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Discussion Starter #1
First thing I noticed about the GTV I was looking at tonight when I started it was how diesel sounding it was.

Is this just how these engines (t spark) sound or should I be worried?? :eek:
 

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There's a mountain of posts/threads on variator chatter in tech forums. Some cold start noise can also be associated wih piston slap, until the skirt has expanded.
 

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The diesel sound on a twin spark engine means that it needs a new variator - the device that varies the inlet valve timing. Usually changed as part of a cambelt service.
 

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No, it's normal in most pistons to allow for the expansion of the aluminium alloy in the steel cylinder/liner depending on the type of block.
 

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Discussion Starter #7
The diesel sound on a twin spark engine means that it needs a new variator - the device that varies the inlet valve timing. Usually changed as part of a cambelt service.
The seller told me the cambelt had been done in the last year so I'm begining to doubt that since the variator was so noisey.

Hmm... Think I might need to reconsider this car as I'd have to spend a fair bit of cash on it as soon as I got it...
 

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Discussion Starter #9
Bummer! was really looking forward to getting it!

Oh well, the search continues...
 

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Rico, the cambelt could have been done, sometimes it gets changed without the variator being done - false economy though :( However, it's not a fatal problem. and shouldn't have casued any damage...
 

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Discussion Starter #12
Yeah thats what I was thinking and to be honest I can't afford to do all that work as soon as I get the car and I'd worried about driving it incase it did some serious damage to the engine.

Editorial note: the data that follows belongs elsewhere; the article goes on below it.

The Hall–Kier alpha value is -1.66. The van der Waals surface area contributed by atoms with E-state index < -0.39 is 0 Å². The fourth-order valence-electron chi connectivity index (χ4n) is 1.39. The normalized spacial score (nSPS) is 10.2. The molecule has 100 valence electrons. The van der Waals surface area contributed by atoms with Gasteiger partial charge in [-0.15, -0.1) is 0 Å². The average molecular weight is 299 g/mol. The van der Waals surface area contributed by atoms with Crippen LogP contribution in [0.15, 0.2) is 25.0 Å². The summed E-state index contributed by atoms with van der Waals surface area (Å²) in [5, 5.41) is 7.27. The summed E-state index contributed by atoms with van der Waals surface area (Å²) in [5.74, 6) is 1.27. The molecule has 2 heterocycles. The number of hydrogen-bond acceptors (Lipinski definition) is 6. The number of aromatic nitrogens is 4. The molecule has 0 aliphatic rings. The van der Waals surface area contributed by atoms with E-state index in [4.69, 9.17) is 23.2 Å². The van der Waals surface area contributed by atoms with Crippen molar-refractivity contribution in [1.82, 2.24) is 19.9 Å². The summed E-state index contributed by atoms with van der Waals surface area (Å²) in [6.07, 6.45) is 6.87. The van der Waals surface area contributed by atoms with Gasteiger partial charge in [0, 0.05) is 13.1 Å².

Is the cambelt a dealer only job or can it be done by a small non Alfa garage?
 

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May not be all that bad. Sometimes people change the belt but not the belt tentshioner. This can cause a deisel sound on start up also.I am not sure but i think that from about 2000 the variators were replaced with better ones which dont seem to give any problems.
 

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Discussion Starter #16
This one was noisey the whole time it was running which would lead me to believe the variator is on its last legs from the info I've found on here.

So unless the seller offered to have the work done, then I'm not going to go for the car.
 
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I would ask for a discount to get the work done yourself, get a quote from a decent local specialist for a full cambelt service with a variator change and ask for that off the asking price. That way when you get the car you'll know all the tensioners have been changed and it shouldn't give you any more bother.

As for the variators being puny, the variator usually fails due to low oil, the dipstick should be at the max line all the time to prevent this happening. Also if you change the oil and filter more frequently this will help prevent the variator failing. The reason they fail is that the seals inside the variator are supposed to keep oil inside the unit but when the oil level drops or the seals get contaminated with crud, the oil sinks back into the sump when the engine is off, hence the diesel noise at startup (once the engine is running oil is pumped up into the variator, stopping the noise).
 

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I know it could be 'psycho-schematic', but I'd swear changing the variator on ours imporved it's performance, suggesting even when it had shut up, it still wasn't working properly; possible??
 

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These variators Gary, seem pretty puny devices, why are they a common failing factor?
I think they're just a part that some garages overlook when servicing to cut corners...
 

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So in theory guy's as I'm fanatical about oil/filter changes, and I mean fanatical, always maintained it's level never used a drop in fact. Variator doesn't sound noisy to me. Should it then last the life of the car? Or will it require replacing, because they do fail, in spite of fastidious ownership?
 
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